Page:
Chinese bathroom graffiti: black market

Black text in the middle: “Knockout Drops, Counterfeit Money, Firearms”

A huge amount of the graffiti on the walls of China’s bus station bathrooms is dedicated to hawking illegal goods.  The list of black market items runs long, but observe enough toilets and a trifecta of sorts will emerge, almost always written together and in the same order: knockout drops, counterfeit money, firearms.  ‘Knockout drops’ is a dictionary translation of a term that refers to anesthetics or similar pharmaceuticals; sold under the table they are often used as date rape drugs.  There are rumors they serve more sinister purposes like leaving victims in tubs full of ice with their kidneys cut out, though that world is so shady it’s difficult to separate fact from urban legend.  ‘Counterfeit money’ needs no explanation. ‘Firearms’ is straightforward, but it is not clear what range of weaponry is available. China doesn’t allow private gun ownership and the streets are generally as safe as those in other Asian countries, so whatever its scope this trade is not seriously impacting social order.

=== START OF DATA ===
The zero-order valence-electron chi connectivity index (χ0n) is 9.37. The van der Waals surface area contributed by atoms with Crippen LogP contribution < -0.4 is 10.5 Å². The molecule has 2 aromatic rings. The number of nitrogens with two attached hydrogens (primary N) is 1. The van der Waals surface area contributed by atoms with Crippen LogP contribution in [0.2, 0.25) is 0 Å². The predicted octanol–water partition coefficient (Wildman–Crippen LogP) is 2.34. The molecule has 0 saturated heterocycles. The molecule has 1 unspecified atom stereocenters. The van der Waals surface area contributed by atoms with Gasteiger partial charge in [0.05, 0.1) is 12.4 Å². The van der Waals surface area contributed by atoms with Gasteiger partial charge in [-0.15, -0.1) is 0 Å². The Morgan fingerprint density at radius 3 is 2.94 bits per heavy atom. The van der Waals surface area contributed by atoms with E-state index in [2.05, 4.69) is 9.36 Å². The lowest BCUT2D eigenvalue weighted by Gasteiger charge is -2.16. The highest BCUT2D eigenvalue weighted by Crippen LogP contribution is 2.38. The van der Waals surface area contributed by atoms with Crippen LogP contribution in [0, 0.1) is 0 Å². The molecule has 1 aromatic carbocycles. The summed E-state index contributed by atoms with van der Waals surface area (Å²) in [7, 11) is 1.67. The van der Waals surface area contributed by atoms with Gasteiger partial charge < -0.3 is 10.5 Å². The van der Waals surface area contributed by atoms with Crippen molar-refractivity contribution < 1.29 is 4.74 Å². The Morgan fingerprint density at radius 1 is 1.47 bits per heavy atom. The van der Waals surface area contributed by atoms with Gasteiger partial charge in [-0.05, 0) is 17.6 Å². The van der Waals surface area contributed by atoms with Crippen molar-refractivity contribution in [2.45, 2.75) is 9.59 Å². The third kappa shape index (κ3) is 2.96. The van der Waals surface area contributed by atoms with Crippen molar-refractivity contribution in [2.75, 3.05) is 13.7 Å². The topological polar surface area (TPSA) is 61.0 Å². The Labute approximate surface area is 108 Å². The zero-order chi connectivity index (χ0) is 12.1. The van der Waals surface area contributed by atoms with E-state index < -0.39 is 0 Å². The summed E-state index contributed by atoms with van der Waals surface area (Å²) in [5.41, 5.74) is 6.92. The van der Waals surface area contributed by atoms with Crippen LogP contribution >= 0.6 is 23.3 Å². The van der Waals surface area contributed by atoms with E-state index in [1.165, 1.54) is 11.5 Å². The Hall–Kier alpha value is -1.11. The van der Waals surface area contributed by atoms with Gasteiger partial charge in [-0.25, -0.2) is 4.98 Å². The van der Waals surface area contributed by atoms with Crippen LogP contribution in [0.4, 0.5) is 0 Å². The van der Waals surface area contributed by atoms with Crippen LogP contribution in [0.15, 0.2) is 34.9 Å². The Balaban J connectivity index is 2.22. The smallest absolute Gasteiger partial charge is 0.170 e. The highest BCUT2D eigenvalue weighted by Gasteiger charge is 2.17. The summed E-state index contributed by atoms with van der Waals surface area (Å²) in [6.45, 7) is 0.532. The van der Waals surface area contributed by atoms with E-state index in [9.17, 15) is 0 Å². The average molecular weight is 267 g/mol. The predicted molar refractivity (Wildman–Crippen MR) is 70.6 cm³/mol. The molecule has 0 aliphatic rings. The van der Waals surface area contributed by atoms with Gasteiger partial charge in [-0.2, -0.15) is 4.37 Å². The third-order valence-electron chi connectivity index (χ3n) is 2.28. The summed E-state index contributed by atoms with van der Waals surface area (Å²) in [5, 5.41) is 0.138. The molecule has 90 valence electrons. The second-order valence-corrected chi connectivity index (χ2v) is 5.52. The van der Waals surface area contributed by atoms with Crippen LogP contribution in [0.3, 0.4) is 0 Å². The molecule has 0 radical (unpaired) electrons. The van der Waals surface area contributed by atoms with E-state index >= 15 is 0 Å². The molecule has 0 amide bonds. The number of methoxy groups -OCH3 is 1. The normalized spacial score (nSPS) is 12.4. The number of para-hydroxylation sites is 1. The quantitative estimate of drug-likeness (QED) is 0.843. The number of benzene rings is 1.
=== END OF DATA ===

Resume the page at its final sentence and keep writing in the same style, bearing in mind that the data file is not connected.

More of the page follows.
Advertisements for knockout drops, counterfeit money, and firearms are the single most common piece of graffiti in China’s bus station toilets. The six characters often are scrawled together in such a hurry that one character slurs into the next.  So consistent are promotions for these three items that one can imagine a warehouse somewhere piled high with neat stacks of pills, bills, and handguns, beside which sit rows of tattooed triad gangsters manning phone banks and waiting for the calls to roll in.

“Firearms, Drugs”

This message shows contact information for firearms as well as ‘drugs.’  While one imagines that a bathroom wall hawking all manner of illicit activities would be an ideal place for commerce in a variety of addictive substances, advertisements for generic drugs like this one are far less common than those for ‘knockout drops’.

“Counterfeit money, knockout drops, firearms, electric prods” Jiashan, Zhejiang Province

Next to a list of illegal goods one will often see multiple defaced phone numbers, usually crossed out, rubbed away, or with numbers like 1 edited to look like 7s.  Perhaps a rival is nudging out the competition and writing his own number next to the original advertisement?  If so, it seems that agents of various gangs make frequent return trips to check on their walls, since the contest often goes back and forth, as can be seen in this wall.

“Civilian Self Defense Electric Prods: Pay Cash on Delivery” Jiashan, Zhejiang Province

Apparently there is a market for police-grade weaponry like electric prods and tazers.  Though if it’s really for civilian use (and not fallen off the truck on the way to the Public Security Bureau), why is it being surreptitiously hawked on the walls of a bathroom?

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